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Dictionaries :: Embalming

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Easton's Bible Dictionary

Embalming:

the process of preserving a body by means of aromatics (Gen 50:2,3,26). This art was practised by the Egyptians from the earliest times, and there brought to great perfection. This custom probably originated in the belief in the future reunion of the soul with the body. The process became more and more complicated, and to such perfection was it carried that bodies embalmed thousands of years ago are preserved to the present day in the numberless mummies that have been discovered in Egypt.

The embalming of Jacob and Joseph was according to the Egyptian custom, which was partially followed by the Jews (2Ch 16:14), as in the case of king Asa, and of our Lord (Jhn 19:39,40; Luk 23:56; 24:1). (See PHARAOH.)

International Standard Bible Encyclopaedia

Embalming:

em-bam'-ing (chanaT, "to spice"):

Embalming. is mentioned in Scripture only in the cases of Jacob and Joseph (Ge 50:2 f, 26). It was a distinctly Egyptian invention and method of preserving the bodies of men and animals. Examples of it reach back to over 3,000 years ago.

It prevailed to some extent among the peoples of Asia, and at a later period among the Greeks and Romans, but was in origin and use distinctly non-Israelitish.

See BURIAL

Torrey's New Topical Textbook

Embalming: Unknown to Early Patriarchs

Gen 23:4

Embalming: Learned by the Jews in Egypt

Gen 50:2,26

Embalming: Time Required For

Gen 50:3

Embalming: How Performed by the Jews

2Ch 16:14; Luk 23:56; Jhn 19:40

Embalming: Not Always Practised by the Jews

Jhn 11:39

Embalming: An Attempt to Defeat God's Purpose

Gen 3:19

Smith's Bible Dictionary

Embalming:

the process by which dead bodies are preserved from putrefaction and decay. It was most general among the Egyptians, and it is in connection with this people that the two instances which we meet with in the Old Testament are mentioned (Genesis 50:2; 50:26). The embalmers first removed part of the brain through the nostrils, by means of a crooked iron, and destroyed the rest by injecting caustic drugs. An incision was then made along the flank with a sharp Ethiopian stone, and the whole of the intestines removed. The cavity was rinsed out with palm wine, and afterwards scoured with pounded perfumes. It was then filled with pure myrrh pounded, cassia and other aromatics, except frankincense. This done, the body was sewn up and steeped in natron (salt‐petre) for seventy days. When the seventy days were accomplished, the embalmers washed the corpse and swathed it in bandages of linen, cut in strips and smeared with gum. They then gave it up to the relatives of the deceased, who provided for it a wooden case, made in the shape of a man, in which the dead was placed, and deposited in an erect position against the wall of the sepulchral chamber. Sometimes no incision was made in the body, nor were the intestines removed, but cedar‐oil was injected into the stomach by the rectum. At others the oil was prevented from escaping until the end of the steeping process, when it was withdrawn, and carried off with it the stomach and intestines in a state of solution, while the flesh was consumed by the natron, and nothing was left but the skin and bones. The body in this state was returned to the relatives of the deceased. The third mode, which was adopted by the poorer classes, and cost but little, consisted in rinsing out the intestines with syrmaea, an infusion of senna and cassia, and steeping the body for several days in natron. It does not appear that embalming was practiced by the Hebrews. The cost of embalming was sometimes nearly, varying from this amount down to or.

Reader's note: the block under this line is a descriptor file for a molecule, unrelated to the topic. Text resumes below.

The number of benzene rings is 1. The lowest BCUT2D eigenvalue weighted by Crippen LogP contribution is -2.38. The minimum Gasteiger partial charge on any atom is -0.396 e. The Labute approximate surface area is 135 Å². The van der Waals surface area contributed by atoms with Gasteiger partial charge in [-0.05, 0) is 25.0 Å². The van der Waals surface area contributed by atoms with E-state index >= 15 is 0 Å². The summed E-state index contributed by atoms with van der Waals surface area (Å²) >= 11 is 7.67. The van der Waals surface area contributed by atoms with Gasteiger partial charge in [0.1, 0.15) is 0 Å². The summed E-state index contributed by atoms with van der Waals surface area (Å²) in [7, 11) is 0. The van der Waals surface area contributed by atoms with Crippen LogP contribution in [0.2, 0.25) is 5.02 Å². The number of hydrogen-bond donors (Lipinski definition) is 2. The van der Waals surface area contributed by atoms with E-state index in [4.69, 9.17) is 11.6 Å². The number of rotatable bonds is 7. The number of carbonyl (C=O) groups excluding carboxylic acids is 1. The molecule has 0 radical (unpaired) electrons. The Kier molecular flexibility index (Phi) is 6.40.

CONTENT DISCLAIMER:

The Blue Letter Bible ministry and the BLB Institute hold to the historical, conservative Christian faith, which includes a firm belief in the inerrancy of Scripture. Since the text and audio content provided by BLB represent a range of evangelical traditions, all of the ideas and principles conveyed in the resource materials are not necessarily affirmed, in total, by this ministry.